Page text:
… or just narrow?

I just discovered Britannica blog, a pretty lively virtual space for intelligent discussion. How I had not come across it earlier is a mystery – but again that is the beauty of the web.

Anyway, there is an ongoing discussion there about how the web influences what we do. A provocative argument (based on data) being put forth by James Evans is regarding the influence of the availability of electronic resources on the research process.

As he says:

Recent research into library usage has measured the use of print and electronic resources, database access logs, circulation records, and reshelving counts. All agree with the obvious: print use is declining as electronic use increases, and because online indexing is much richer and more efficient than print, readers are much more likely to search online.

But did faster and easier really mean better and smarter?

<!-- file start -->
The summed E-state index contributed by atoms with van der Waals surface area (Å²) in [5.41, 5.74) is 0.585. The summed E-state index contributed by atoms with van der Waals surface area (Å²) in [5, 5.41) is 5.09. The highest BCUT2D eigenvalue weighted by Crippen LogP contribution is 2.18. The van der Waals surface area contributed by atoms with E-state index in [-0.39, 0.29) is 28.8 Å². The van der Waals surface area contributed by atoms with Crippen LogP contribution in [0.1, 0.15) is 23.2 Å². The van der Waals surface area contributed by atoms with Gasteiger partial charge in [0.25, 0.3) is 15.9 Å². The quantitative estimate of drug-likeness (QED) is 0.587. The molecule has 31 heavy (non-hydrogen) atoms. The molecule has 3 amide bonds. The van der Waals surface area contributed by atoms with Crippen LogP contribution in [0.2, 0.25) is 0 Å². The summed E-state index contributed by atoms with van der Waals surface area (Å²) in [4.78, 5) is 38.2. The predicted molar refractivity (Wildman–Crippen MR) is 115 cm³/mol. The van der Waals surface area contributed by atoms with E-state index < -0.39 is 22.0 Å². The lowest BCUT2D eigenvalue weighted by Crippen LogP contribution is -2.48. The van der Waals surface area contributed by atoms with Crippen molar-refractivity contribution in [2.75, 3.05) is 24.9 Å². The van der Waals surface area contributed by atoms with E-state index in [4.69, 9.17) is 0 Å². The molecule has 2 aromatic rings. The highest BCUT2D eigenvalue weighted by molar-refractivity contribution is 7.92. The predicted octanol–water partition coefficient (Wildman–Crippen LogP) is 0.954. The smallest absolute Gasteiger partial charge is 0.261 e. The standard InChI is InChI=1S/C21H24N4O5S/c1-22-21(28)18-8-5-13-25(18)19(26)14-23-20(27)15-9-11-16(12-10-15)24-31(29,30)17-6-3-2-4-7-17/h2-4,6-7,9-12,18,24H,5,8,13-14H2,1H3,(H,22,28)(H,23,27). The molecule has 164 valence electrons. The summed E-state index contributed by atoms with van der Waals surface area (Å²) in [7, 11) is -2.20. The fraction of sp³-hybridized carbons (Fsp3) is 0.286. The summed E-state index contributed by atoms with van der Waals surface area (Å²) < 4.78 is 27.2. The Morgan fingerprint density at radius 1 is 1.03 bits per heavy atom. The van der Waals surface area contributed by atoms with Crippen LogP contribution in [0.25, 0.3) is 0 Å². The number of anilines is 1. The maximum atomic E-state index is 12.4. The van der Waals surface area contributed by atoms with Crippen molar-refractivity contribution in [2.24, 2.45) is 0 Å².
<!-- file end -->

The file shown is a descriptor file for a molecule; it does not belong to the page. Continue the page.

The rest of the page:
Based on his research, he argues that though “searching online is more efficient, and hyperlinks quickly put researchers in touch with prevailing opinion, but they may also accelerate consensus and narrow the range of findings and ideas grappled with by scholars.”

I am not sure I quite agree with this. It seems to me that as more and more journals (and more importantly journal archives) go online, accessing information that was earlier difficult to get to (information that can be contrary to the prevailing opinion) is more easily accessible. So in some sense, Evans’ findings may be a function of where we are today, where more current offerings are available online and archival materials have not yet made it to the indexes of search engines.

In any case a fascinating set of issues to probe and ponder. Check out Research + Web = More Consensus, Less Diversity (At Least, So Far)